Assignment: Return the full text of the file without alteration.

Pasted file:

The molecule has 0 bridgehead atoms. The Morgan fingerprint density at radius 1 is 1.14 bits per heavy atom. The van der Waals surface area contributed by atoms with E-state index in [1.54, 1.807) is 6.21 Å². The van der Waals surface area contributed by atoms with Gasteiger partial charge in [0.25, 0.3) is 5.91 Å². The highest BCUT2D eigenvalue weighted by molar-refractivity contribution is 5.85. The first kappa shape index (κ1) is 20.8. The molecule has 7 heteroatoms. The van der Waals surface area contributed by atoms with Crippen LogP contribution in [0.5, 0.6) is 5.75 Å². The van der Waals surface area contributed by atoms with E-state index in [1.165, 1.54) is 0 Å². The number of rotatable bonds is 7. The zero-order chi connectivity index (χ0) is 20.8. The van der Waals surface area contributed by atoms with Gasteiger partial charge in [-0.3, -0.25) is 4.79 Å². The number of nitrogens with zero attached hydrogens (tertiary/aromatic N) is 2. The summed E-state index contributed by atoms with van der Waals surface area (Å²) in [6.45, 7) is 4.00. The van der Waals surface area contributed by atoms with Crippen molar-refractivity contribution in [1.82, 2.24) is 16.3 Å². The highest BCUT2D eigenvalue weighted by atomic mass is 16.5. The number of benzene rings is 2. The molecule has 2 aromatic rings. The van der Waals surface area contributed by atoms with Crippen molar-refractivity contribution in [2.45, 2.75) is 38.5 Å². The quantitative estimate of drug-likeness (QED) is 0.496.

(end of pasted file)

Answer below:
The molecule has 0 bridgehead atoms. The Morgan fingerprint density at radius 1 is 1.14 bits per heavy atom. The van der Waals surface area contributed by atoms with E-state index in [1.54, 1.807) is 6.21 Å². The van der Waals surface area contributed by atoms with Gasteiger partial charge in [0.25, 0.3) is 5.91 Å². The highest BCUT2D eigenvalue weighted by molar-refractivity contribution is 5.85. The first kappa shape index (κ1) is 20.8. The molecule has 7 heteroatoms. The van der Waals surface area contributed by atoms with Crippen LogP contribution in [0.5, 0.6) is 5.75 Å². The van der Waals surface area contributed by atoms with E-state index in [1.165, 1.54) is 0 Å². The number of rotatable bonds is 7. The zero-order chi connectivity index (χ0) is 20.8. The van der Waals surface area contributed by atoms with Gasteiger partial charge in [-0.3, -0.25) is 4.79 Å². The number of nitrogens with zero attached hydrogens (tertiary/aromatic N) is 2. The summed E-state index contributed by atoms with van der Waals surface area (Å²) in [6.45, 7) is 4.00. The van der Waals surface area contributed by atoms with Crippen molar-refractivity contribution in [1.82, 2.24) is 16.3 Å². The highest BCUT2D eigenvalue weighted by atomic mass is 16.5. The number of benzene rings is 2. The molecule has 2 aromatic rings. The van der Waals surface area contributed by atoms with Crippen molar-refractivity contribution in [2.45, 2.75) is 38.5 Å². The quantitative estimate of drug-likeness (QED) is 0.496.